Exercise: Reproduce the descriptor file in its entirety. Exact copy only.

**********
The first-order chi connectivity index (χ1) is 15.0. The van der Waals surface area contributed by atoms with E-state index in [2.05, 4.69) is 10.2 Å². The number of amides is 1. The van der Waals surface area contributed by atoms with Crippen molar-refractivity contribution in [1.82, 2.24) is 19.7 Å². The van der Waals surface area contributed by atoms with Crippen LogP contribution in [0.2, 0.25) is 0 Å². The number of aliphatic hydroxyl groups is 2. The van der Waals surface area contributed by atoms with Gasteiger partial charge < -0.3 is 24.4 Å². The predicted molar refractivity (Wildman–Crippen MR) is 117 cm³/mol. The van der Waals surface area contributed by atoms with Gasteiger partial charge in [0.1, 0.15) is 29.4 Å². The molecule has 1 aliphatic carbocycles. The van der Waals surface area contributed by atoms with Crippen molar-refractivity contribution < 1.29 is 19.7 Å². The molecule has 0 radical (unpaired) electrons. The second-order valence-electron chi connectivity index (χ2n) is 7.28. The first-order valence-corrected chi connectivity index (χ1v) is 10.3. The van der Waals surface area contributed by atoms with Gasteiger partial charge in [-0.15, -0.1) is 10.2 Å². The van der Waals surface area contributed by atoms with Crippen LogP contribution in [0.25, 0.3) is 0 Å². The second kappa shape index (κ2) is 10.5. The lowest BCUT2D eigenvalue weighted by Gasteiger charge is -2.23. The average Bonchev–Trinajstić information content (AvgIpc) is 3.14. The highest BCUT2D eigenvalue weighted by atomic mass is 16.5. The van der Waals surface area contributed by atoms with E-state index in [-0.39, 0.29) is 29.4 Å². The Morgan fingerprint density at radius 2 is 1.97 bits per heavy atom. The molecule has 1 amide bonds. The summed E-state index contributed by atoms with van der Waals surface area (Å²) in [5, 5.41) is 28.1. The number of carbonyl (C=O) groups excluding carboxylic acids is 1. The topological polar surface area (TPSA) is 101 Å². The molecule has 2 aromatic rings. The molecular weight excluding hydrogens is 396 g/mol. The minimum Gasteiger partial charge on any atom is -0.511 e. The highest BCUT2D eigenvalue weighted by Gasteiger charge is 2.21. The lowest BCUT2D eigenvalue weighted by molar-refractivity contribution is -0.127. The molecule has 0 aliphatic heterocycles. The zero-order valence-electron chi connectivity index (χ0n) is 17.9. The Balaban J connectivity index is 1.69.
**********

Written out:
The first-order chi connectivity index (χ1) is 15.0. The van der Waals surface area contributed by atoms with E-state index in [2.05, 4.69) is 10.2 Å². The number of amides is 1. The van der Waals surface area contributed by atoms with Crippen molar-refractivity contribution in [1.82, 2.24) is 19.7 Å². The van der Waals surface area contributed by atoms with Crippen LogP contribution in [0.2, 0.25) is 0 Å². The number of aliphatic hydroxyl groups is 2. The van der Waals surface area contributed by atoms with Gasteiger partial charge < -0.3 is 24.4 Å². The predicted molar refractivity (Wildman–Crippen MR) is 117 cm³/mol. The van der Waals surface area contributed by atoms with Gasteiger partial charge in [0.1, 0.15) is 29.4 Å². The molecule has 1 aliphatic carbocycles. The van der Waals surface area contributed by atoms with Crippen molar-refractivity contribution < 1.29 is 19.7 Å². The molecule has 0 radical (unpaired) electrons. The second-order valence-electron chi connectivity index (χ2n) is 7.28. The first-order valence-corrected chi connectivity index (χ1v) is 10.3. The van der Waals surface area contributed by atoms with Gasteiger partial charge in [-0.15, -0.1) is 10.2 Å². The van der Waals surface area contributed by atoms with Crippen LogP contribution in [0.25, 0.3) is 0 Å². The second kappa shape index (κ2) is 10.5. The lowest BCUT2D eigenvalue weighted by Gasteiger charge is -2.23. The average Bonchev–Trinajstić information content (AvgIpc) is 3.14. The highest BCUT2D eigenvalue weighted by atomic mass is 16.5. The van der Waals surface area contributed by atoms with E-state index in [-0.39, 0.29) is 29.4 Å². The Morgan fingerprint density at radius 2 is 1.97 bits per heavy atom. The molecule has 1 amide bonds. The summed E-state index contributed by atoms with van der Waals surface area (Å²) in [5, 5.41) is 28.1. The number of carbonyl (C=O) groups excluding carboxylic acids is 1. The topological polar surface area (TPSA) is 101 Å². The molecule has 2 aromatic rings. The molecular weight excluding hydrogens is 396 g/mol. The minimum Gasteiger partial charge on any atom is -0.511 e. The highest BCUT2D eigenvalue weighted by Gasteiger charge is 2.21. The lowest BCUT2D eigenvalue weighted by molar-refractivity contribution is -0.127. The molecule has 0 aliphatic heterocycles. The zero-order valence-electron chi connectivity index (χ0n) is 17.9. The Balaban J connectivity index is 1.69.